Getting older is a fact of life that many dread or try to delay as much as possible.
While some people opt for cosmetic surgery to keep them youthful, others to stay in shape the natural way through diet and exercise
But one 90-year-old from Colindale, has left people wondering what her secret is after a video of her dance moves at a friend’s wedding went viral on social media.
Winnie, who was born in Sri Lanka to a privileged family, says that finding her independence after a broken marriage is what has kept her energised.
As well as her daily ritual of drinking two mugs of ginger tea in the morning, the single-mum can run up the stairs, mows her lawn and finds joy in gardening although she is “terribly scared of spiders”.
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(Image: Shyama Perera)
Winnie said: “Every morning after my coffee I have my breakfast and after that I take two mugs of ginger tea.
“Everyday, it’s like a prayer.”
The Londoner attended the wedding of a friend along with her daughter Shyama Perera, 63, and instantly became a hit among the guests.
A video of the nonagenarian’s energetic dance moves have been watched over 129,000 times on Twitter and the 90-year-old says that she doesn’t know who she got on the dance floor, but puts it down to “independence, plain living and high thinking.”
Winnie said: “The bride’s father is a very handsome man. He asked me to dance and I said, ‘I don’t dance and I can’t dance’. He led me to the floor.”
(Image: Shyama Perera)
Shyama says that her mum has been very “excited” by the responses to the video and keeps “demanding to know if they’re from men”, she joked.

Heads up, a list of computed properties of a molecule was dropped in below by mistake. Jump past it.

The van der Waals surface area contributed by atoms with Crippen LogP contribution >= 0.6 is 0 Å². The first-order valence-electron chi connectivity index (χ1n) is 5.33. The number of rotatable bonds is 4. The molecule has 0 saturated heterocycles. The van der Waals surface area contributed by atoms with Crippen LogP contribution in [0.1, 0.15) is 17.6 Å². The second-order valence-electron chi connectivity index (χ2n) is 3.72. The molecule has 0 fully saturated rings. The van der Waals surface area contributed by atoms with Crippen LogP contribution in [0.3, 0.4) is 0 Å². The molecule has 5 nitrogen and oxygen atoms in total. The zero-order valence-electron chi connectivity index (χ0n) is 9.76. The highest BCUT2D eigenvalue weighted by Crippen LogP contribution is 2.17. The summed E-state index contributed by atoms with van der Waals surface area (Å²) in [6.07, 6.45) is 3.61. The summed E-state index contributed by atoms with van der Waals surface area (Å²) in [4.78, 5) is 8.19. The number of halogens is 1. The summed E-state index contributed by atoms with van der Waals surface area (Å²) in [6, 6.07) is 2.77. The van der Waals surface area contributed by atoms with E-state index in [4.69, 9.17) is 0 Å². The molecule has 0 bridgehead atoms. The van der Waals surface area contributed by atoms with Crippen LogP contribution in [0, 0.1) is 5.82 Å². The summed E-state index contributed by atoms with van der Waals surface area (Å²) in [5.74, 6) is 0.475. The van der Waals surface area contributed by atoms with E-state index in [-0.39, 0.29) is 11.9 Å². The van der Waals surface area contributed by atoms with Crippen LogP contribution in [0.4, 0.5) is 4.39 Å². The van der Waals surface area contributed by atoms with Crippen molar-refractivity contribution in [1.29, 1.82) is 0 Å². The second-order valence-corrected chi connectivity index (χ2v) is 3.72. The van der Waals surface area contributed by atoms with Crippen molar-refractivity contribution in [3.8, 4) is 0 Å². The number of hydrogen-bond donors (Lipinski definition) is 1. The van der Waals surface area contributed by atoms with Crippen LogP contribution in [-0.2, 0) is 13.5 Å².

Winnie who is one-out-of-five sisters, three of whom have died, says the secret to her vitality came when her life changed at 30-years-old.
The mum-of-one moved to the UK from Sri Lanka with her then husband, but after two weeks their union was over, and she was left to find a job and raise her daughter in a tenement in Paddington.
Winnie said: “I came because my ex-husband asked me to come. And when I came here the story was different. So I had to stay put. Because the responsibilities and duties were there, I had no time to be scared or anything like that.
“I couldn’t just sit back and expect somebody else to do my work for me. I had to do everything and I was on my feet all the time.”
Shyama remembers their struggles and says that at the time, they were living in “abject poverty”.
(Image: Shyama Perera)
The 63-year-old said: “We were so poor. My father didn’t leave us with anything and in those days you didn’t get family allowance for one child.
“We lived in abject poverty after my father left. We were so bloody grateful when we got our council flat.
“It was such a relief because we were living in tenements because that’s all there was in London in those days. But it didn’t matter, she just kept going.
“But it was very very difficult for us. Going out was literally just walking for hours.”
Winnie and her daughter were burgled seven times and the matriarch was robbed on numerous occasions.
Eventually, the mum-of-one found a job at British Telecommunication as an executive, and began making friends everywhere she went, as she calls herself a “flutterby”.